ISMAILIA, Egypt (Reuters) -The Suez Canal Authority is considering expanding the southern section of the waterway where the container ship Ever Given became stranded, its chairman said on Tuesday.
It is also looking into procuring cranes that could potentially offload cargo at heights of up to 52 meters, Osama Rabie told Reuters in an interview.
“Our procedures are sound, we are just aiming to improve the service,” he said.
The 400-metre-long (1,310 ft) Ever Given became grounded diagonally across the southern section of the canal during high winds on March 23. It remained stuck for six days, preventing hundreds of ships from passing and significantly impacting global trade flows.
After it was dislodged, the ship was taken to a lake that separates two sections of the canal where the Suez Canal Authority (SCA) has been conducting investigations.
Rabie said data from the ship’s recorders had been removed and handed over to an investigation committee, and that the ship would travel on once the procedures were completed.
“We are talking about two or three more days, God willing. But we won’t take much time,” he said.
The committee investigating the grounding was made up of five or six members with law, maritime, salvage, and administration expertise, he said, adding that it had caused Egypt great damage.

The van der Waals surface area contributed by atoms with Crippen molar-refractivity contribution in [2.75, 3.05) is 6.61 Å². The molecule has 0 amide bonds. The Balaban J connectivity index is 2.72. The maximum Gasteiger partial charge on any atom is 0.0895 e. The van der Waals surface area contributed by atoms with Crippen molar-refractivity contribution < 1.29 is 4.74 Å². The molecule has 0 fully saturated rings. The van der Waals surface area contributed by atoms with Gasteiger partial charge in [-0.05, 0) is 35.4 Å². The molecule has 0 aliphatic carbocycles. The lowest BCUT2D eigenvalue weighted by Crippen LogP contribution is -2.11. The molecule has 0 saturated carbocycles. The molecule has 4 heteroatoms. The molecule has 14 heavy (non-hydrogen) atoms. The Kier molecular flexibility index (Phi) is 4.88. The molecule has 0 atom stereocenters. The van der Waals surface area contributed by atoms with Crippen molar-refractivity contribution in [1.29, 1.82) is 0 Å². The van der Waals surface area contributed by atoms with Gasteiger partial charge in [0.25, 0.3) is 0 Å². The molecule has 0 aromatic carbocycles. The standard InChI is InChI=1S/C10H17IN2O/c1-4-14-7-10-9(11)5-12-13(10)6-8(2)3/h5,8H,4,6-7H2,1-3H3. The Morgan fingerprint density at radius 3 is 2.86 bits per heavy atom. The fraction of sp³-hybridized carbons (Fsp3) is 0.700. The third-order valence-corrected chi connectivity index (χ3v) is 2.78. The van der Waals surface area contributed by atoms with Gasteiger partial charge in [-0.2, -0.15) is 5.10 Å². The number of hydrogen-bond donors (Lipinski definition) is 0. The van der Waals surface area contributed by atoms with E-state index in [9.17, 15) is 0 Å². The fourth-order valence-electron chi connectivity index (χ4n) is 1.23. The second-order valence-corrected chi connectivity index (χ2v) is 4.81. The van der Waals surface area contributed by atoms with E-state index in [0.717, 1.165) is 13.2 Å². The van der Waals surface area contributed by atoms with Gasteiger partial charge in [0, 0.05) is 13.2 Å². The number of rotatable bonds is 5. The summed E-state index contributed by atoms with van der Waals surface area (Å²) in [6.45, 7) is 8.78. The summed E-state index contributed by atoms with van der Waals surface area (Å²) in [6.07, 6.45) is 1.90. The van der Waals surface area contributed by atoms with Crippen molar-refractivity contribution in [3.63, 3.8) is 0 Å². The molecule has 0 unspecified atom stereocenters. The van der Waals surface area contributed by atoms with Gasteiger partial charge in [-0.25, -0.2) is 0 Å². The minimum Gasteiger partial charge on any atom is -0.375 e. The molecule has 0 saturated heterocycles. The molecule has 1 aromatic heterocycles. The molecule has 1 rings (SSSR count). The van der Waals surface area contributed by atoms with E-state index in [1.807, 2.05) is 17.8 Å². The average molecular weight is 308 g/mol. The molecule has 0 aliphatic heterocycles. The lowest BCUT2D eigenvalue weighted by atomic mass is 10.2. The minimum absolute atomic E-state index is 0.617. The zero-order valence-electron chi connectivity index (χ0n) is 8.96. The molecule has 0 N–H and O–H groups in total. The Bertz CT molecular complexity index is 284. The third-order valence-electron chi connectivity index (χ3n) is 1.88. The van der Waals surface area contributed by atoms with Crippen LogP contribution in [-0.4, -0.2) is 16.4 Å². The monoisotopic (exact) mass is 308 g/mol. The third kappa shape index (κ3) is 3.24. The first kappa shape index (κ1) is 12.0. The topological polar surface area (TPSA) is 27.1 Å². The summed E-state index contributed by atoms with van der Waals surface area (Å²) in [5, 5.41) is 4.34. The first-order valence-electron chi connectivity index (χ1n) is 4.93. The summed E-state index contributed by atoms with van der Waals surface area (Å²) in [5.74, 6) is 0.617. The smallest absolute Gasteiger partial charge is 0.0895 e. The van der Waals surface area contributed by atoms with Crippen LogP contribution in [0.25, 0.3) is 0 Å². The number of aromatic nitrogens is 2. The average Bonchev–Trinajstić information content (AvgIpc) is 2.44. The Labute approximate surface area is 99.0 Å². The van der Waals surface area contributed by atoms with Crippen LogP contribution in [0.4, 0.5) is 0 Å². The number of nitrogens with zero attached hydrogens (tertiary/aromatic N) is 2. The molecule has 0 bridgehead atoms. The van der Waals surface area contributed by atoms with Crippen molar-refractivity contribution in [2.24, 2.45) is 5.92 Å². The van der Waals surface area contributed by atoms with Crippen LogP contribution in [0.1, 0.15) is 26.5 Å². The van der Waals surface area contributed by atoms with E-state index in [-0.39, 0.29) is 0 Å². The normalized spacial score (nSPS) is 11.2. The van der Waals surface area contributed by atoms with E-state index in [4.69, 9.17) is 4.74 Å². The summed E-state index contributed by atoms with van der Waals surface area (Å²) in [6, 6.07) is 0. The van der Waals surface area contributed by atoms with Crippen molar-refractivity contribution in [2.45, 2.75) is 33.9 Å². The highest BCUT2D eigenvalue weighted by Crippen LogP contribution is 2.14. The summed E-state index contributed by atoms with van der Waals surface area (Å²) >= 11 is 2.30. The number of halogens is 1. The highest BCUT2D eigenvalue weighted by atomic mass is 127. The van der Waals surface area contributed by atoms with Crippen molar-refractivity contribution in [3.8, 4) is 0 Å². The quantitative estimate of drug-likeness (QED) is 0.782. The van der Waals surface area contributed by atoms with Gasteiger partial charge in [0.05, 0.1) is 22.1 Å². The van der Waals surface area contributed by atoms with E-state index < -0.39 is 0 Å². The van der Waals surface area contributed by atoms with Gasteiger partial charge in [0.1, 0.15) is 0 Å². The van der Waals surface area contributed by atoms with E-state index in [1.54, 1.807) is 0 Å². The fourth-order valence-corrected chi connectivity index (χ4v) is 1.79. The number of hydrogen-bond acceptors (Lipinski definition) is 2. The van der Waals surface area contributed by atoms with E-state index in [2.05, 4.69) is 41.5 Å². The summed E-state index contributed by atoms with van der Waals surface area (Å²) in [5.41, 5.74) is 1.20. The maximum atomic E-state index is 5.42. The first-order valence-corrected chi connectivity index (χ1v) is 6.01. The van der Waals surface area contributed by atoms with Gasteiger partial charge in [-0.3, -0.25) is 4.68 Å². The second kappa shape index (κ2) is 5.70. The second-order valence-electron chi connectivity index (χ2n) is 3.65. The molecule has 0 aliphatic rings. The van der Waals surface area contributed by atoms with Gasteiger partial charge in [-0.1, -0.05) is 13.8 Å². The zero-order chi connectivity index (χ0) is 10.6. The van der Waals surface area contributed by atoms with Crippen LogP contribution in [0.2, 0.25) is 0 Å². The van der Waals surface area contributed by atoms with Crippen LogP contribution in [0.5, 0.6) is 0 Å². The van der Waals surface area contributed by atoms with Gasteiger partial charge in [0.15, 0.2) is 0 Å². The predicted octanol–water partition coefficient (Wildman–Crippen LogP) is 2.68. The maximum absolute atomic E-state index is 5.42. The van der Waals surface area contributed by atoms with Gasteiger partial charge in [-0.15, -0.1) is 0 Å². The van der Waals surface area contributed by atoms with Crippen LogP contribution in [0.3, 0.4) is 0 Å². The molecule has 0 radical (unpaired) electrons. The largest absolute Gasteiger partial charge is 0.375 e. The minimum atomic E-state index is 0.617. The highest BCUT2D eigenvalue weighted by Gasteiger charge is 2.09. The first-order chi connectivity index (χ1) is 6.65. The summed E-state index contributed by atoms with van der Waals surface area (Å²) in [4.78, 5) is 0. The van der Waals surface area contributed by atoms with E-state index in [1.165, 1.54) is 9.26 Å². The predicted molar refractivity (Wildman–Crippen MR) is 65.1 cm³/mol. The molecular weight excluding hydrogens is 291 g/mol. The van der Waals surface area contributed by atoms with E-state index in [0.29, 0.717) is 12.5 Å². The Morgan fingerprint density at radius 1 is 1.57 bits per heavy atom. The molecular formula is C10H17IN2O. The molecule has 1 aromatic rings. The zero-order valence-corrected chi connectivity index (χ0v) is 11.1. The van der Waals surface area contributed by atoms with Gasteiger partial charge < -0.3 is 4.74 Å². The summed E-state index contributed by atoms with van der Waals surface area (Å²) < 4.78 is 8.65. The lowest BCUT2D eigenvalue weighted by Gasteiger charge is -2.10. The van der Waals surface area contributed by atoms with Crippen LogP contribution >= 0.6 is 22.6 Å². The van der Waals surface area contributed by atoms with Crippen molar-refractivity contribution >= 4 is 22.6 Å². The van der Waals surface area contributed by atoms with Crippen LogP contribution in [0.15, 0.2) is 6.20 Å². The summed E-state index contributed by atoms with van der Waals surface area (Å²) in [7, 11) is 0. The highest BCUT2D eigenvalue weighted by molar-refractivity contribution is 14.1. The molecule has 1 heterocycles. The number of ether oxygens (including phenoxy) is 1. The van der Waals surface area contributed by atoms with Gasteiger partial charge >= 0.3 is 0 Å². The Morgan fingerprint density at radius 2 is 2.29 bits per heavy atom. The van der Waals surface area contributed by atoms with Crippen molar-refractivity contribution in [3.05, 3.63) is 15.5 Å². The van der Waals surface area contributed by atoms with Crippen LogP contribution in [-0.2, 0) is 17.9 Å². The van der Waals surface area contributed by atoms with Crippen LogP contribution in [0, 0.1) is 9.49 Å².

“We used about 15 tug boats, for six days. We worked 24 hours a day. We used two dredgers. We used assistance launches,” Rabie said. “The canal was closed for six days. That alone caused great harm.”
The SCA has said that it will continue to take ships of the Ever Given’s size and is reinforcing its ability to deal with future problems.
“We will try to get two more tug boats, with pulling power of more than 200 tonnes – 250, 280, depending,” Rabie said.
The authority was also studying and planning a possible expansion of the southern part of the canal, the area where the Ever Given got stuck.
“If there is a 250-metre part that needs expansion, maybe we will make it 400 metres,” Rabie said.
(Reporting by Nadeen Ebrahim and Patrick Werr in Ismailia, additional reporting by Mahmoud Mourad in Cairo; Writing by Nadine Awadalla and Aidan Lewis; Editing by John Stonestreet, Philippa Fletcher and Emelia Sithole-Matarise)